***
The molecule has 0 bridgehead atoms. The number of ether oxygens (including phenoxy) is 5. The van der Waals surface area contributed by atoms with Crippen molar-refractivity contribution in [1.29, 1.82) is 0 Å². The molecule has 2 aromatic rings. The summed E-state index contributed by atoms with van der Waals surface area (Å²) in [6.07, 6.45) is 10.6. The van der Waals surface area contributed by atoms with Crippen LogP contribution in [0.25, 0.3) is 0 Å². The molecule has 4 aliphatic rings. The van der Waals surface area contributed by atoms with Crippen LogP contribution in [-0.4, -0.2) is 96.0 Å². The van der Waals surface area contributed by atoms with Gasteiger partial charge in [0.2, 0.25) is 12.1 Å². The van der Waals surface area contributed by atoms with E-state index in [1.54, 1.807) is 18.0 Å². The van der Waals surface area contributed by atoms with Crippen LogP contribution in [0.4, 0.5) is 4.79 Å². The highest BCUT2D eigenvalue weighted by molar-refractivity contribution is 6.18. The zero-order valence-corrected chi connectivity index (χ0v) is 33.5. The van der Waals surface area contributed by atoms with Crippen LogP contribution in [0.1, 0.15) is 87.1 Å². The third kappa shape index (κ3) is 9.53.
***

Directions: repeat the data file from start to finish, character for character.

The molecule has 0 bridgehead atoms. The number of ether oxygens (including phenoxy) is 5. The van der Waals surface area contributed by atoms with Crippen molar-refractivity contribution in [1.29, 1.82) is 0 Å². The molecule has 2 aromatic rings. The summed E-state index contributed by atoms with van der Waals surface area (Å²) in [6.07, 6.45) is 10.6. The van der Waals surface area contributed by atoms with Crippen LogP contribution in [0.25, 0.3) is 0 Å². The molecule has 4 aliphatic rings. The van der Waals surface area contributed by atoms with Crippen LogP contribution in [-0.4, -0.2) is 96.0 Å². The van der Waals surface area contributed by atoms with Gasteiger partial charge in [0.2, 0.25) is 12.1 Å². The van der Waals surface area contributed by atoms with E-state index in [1.54, 1.807) is 18.0 Å². The van der Waals surface area contributed by atoms with Crippen LogP contribution in [0.4, 0.5) is 4.79 Å². The highest BCUT2D eigenvalue weighted by molar-refractivity contribution is 6.18. The zero-order valence-corrected chi connectivity index (χ0v) is 33.5. The van der Waals surface area contributed by atoms with Crippen LogP contribution in [0.1, 0.15) is 87.1 Å². The third kappa shape index (κ3) is 9.53.